Actually, the Declaration clearly and persistently rejects the idea of blessing same-sex unions/marriages. “The Church’s doctrine on this point remains firm,” states the Declaration.[2] What is advocated for is blessing people, regardless of their present ethical situation. Throughout the document, great care is taken to distinguish between a spontaneous blessing given by a priest going about their daily interactions and an official, ritual blessing given of a marriage.

What Is a Catholic Blessing?

The Declaration clarifies what it means by a “blessing.” Throughout the Bible, there are blessings that descend from God to people, such as Numbers 6:24-26 (NIV): “The Lord bless you and keep you; the Lord make his face shine on you . . . .” There are also blessings that ascend from people to God, such as Psalm 103:1 (ESV): “Bless the Lord, O my soul . . . .” Moreover, we find people blessing people, such as Jacob blessing his sons in Genesis 49.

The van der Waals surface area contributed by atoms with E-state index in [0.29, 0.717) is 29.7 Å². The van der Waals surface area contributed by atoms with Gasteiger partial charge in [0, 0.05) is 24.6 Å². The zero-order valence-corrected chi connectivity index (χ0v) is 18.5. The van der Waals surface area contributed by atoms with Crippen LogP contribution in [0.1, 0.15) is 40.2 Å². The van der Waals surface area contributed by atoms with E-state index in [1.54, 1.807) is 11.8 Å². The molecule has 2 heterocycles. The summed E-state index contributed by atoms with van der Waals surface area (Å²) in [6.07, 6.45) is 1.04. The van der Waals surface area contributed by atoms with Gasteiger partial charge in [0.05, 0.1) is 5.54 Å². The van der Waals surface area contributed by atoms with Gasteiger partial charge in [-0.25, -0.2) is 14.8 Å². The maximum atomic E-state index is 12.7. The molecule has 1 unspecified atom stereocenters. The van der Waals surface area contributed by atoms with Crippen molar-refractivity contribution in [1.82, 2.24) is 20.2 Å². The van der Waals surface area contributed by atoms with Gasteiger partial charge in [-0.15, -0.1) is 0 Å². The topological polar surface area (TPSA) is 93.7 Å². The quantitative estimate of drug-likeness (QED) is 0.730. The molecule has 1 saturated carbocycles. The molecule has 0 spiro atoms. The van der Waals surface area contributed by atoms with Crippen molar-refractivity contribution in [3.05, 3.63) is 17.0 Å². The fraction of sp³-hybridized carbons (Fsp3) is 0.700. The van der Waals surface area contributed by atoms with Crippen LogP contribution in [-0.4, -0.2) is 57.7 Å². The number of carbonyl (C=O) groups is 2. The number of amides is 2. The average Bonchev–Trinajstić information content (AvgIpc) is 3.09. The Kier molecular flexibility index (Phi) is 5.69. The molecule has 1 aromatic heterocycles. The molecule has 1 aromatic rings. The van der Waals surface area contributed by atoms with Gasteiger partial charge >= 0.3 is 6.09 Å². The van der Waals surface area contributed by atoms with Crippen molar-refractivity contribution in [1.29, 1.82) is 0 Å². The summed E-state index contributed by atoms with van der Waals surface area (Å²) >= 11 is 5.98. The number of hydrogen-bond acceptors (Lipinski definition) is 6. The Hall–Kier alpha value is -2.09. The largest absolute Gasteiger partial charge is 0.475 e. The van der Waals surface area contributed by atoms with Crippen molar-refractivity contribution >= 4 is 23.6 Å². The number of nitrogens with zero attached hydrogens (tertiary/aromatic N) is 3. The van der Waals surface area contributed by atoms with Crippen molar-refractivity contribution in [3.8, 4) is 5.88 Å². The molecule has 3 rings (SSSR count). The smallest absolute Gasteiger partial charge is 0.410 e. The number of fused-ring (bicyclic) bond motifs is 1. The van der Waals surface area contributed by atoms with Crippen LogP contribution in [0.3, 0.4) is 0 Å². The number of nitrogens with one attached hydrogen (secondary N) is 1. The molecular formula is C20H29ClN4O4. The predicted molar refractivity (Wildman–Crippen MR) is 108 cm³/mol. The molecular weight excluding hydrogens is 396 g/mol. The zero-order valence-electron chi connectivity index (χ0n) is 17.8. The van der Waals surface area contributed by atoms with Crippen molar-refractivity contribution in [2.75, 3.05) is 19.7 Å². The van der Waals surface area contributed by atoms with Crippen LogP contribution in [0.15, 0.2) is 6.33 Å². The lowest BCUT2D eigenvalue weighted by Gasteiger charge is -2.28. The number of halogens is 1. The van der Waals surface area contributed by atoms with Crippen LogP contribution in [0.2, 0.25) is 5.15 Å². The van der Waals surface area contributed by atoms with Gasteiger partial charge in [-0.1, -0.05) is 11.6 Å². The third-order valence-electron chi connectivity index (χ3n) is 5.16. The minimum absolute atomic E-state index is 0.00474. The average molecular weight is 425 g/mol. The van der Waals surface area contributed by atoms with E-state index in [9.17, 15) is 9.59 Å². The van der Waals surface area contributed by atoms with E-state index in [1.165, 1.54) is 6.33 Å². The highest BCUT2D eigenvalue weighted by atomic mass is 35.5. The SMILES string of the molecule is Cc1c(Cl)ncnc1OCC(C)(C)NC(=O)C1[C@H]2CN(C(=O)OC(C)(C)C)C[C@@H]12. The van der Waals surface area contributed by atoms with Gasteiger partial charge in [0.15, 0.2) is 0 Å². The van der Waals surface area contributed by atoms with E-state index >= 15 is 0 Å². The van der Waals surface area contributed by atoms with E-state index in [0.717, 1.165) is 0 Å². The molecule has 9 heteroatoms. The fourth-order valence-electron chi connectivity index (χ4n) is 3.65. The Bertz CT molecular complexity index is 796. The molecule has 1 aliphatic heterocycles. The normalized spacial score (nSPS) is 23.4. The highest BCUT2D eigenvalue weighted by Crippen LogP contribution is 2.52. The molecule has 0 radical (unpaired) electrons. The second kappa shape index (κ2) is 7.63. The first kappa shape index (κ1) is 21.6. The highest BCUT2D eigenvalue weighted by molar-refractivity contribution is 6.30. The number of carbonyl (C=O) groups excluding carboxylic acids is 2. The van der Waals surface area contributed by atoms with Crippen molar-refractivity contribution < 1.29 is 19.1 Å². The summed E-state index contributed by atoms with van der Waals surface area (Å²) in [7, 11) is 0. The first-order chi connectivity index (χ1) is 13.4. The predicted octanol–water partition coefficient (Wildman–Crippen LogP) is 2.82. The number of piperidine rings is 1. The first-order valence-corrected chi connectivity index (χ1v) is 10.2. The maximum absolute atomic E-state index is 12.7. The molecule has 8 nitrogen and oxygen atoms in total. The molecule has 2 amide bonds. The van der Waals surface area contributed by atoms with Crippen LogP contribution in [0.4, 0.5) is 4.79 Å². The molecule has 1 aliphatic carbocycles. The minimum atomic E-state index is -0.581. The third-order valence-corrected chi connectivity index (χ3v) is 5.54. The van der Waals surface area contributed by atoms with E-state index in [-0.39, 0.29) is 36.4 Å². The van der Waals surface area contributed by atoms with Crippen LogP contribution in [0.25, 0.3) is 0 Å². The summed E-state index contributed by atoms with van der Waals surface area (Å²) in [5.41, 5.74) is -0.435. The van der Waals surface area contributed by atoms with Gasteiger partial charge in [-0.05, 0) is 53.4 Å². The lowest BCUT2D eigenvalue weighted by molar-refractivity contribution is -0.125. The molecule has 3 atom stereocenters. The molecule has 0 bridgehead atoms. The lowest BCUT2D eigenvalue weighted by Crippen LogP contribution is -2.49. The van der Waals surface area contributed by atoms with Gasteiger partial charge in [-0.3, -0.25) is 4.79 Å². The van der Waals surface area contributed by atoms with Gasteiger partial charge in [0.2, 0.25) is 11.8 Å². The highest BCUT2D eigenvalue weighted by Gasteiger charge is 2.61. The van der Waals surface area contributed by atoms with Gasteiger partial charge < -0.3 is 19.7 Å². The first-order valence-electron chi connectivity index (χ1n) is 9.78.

Within the Catholic Church, a priestly blessing is a way of communicating God’s love in such a way that, though it takes the form of people blessing people, it is ultimately a channel through which God’s message of blessings descends to people through the Church:

“In his mystery of love, through Christ, God communicates to his Church the power to bless. Granted by God to human beings and bestowed by them on their neighbors, the blessing is transformed into inclusion, solidarity, and peacemaking. It is a positive message of comfort, care, and encouragement. The blessing expresses God’s merciful embrace and the Church’s motherhood, which invites the faithful to have the same feelings as God toward their brothers and sisters.”[3]